The older I get, the less I tolerate cold weather. I don't know what it is, but I foresee a move to Florida in a few decades. However, there are unique gifts to be received during this time of year, so I always try to mark the (shortest) day in one way or another.

Early last night I walked out onto the back porch while my dear family continued to chat and laugh inside and just allowed myself to be in the cold for awhile. I know cold is a relative term, considering that it's relatively warm in East Texas for the first couple of winter days.

Usually, the winter solstice is mentioned in passing or you may have noticed it on your calendar from time to time. But what is the winter solstice, exactly?

Technically speaking, Wikipedia defines the winter solstice as "the day with the shortest period of daylight and longest night of the year, when the sun is at its lowest daily maximum elevation in the sky. At the pole, there is continuous darkness or twilight around the winter solstice."

The winter solstice has been celebrated in many ways for millennia--across many cultures at different times. You may have also heard it referred to as Yule, which we still sing about in some of our Christmas carols. Some of our Christmas traditions, such as "boughs of holly," Christmas trees, and that playful sprig of mistletoe we hang over our doorways, were also a part of winter solstice celebrations of long ago.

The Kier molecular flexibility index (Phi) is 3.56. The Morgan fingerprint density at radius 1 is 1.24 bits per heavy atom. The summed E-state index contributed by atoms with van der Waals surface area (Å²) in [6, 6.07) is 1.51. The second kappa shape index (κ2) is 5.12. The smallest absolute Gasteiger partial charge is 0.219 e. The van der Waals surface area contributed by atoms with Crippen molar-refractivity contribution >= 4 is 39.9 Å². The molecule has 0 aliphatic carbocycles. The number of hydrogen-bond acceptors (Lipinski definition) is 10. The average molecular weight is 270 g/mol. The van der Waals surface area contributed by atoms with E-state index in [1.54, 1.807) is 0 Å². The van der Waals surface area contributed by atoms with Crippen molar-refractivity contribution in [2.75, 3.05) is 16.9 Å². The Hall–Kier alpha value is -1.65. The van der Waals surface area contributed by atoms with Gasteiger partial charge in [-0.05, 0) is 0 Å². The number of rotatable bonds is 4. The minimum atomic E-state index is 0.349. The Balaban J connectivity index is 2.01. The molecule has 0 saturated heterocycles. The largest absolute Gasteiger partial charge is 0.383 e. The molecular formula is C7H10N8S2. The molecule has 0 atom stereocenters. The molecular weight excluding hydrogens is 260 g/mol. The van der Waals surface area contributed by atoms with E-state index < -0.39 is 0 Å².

There's something special about this crisp season. Now, this is Texas, and though we aren't typically socked in with miles of snow and ice, we definitely get our cold winter days and nights. It's during this season that we turn inward, gather with loved ones, and take a break from the frantic pace of the rest of the year--well, once we've finished our holiday shopping and cooking, that is. There's a certain warmth that can only be experienced in contrast to the outside chill. It reminds us to take a breath, get cozy, focus on loved ones, celebrate faith and family, and reflect on the new year.

And of course, it heralds the arrival of Christmas in just a few days--wishing you and yours a very merry one.